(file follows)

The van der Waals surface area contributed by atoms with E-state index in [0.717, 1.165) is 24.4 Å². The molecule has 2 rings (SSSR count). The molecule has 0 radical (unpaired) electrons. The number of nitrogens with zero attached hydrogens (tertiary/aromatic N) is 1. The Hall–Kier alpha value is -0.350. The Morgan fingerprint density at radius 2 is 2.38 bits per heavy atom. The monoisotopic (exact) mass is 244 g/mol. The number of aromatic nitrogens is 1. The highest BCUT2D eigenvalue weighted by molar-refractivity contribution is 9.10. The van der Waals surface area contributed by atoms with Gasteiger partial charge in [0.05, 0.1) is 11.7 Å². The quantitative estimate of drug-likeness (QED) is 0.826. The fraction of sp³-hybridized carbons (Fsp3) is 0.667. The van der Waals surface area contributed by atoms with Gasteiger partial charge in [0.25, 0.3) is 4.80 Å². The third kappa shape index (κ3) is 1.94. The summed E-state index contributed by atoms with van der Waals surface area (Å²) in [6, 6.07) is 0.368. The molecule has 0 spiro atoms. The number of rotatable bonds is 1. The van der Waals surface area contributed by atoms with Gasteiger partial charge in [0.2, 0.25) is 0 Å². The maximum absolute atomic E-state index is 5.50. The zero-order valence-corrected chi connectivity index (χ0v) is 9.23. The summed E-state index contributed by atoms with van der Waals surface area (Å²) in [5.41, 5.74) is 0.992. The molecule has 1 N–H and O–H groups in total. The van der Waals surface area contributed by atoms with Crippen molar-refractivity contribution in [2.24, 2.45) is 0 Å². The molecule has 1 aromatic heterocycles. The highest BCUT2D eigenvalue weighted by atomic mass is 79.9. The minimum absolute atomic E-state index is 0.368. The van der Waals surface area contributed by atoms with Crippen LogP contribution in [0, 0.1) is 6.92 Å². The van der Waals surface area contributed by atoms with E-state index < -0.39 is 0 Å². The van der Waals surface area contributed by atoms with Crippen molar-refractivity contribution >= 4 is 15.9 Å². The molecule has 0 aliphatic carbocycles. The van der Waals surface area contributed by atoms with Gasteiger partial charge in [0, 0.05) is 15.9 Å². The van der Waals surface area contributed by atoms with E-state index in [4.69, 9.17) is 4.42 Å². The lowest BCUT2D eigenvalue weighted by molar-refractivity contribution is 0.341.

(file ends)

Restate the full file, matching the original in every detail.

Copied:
The van der Waals surface area contributed by atoms with E-state index in [0.717, 1.165) is 24.4 Å². The molecule has 2 rings (SSSR count). The molecule has 0 radical (unpaired) electrons. The number of nitrogens with zero attached hydrogens (tertiary/aromatic N) is 1. The Hall–Kier alpha value is -0.350. The Morgan fingerprint density at radius 2 is 2.38 bits per heavy atom. The monoisotopic (exact) mass is 244 g/mol. The number of aromatic nitrogens is 1. The highest BCUT2D eigenvalue weighted by molar-refractivity contribution is 9.10. The van der Waals surface area contributed by atoms with Gasteiger partial charge in [0.05, 0.1) is 11.7 Å². The quantitative estimate of drug-likeness (QED) is 0.826. The fraction of sp³-hybridized carbons (Fsp3) is 0.667. The van der Waals surface area contributed by atoms with Gasteiger partial charge in [0.25, 0.3) is 4.80 Å². The third kappa shape index (κ3) is 1.94. The summed E-state index contributed by atoms with van der Waals surface area (Å²) in [6, 6.07) is 0.368. The molecule has 0 spiro atoms. The number of rotatable bonds is 1. The van der Waals surface area contributed by atoms with Gasteiger partial charge in [0.2, 0.25) is 0 Å². The maximum absolute atomic E-state index is 5.50. The zero-order valence-corrected chi connectivity index (χ0v) is 9.23. The summed E-state index contributed by atoms with van der Waals surface area (Å²) in [5.41, 5.74) is 0.992. The molecule has 1 N–H and O–H groups in total. The van der Waals surface area contributed by atoms with Crippen molar-refractivity contribution in [2.24, 2.45) is 0 Å². The molecule has 1 aromatic heterocycles. The highest BCUT2D eigenvalue weighted by atomic mass is 79.9. The minimum absolute atomic E-state index is 0.368. The van der Waals surface area contributed by atoms with Crippen LogP contribution in [0, 0.1) is 6.92 Å². The van der Waals surface area contributed by atoms with E-state index < -0.39 is 0 Å². The van der Waals surface area contributed by atoms with Crippen molar-refractivity contribution >= 4 is 15.9 Å². The molecule has 0 aliphatic carbocycles. The van der Waals surface area contributed by atoms with Gasteiger partial charge in [0, 0.05) is 15.9 Å². The van der Waals surface area contributed by atoms with E-state index in [4.69, 9.17) is 4.42 Å². The lowest BCUT2D eigenvalue weighted by molar-refractivity contribution is 0.341.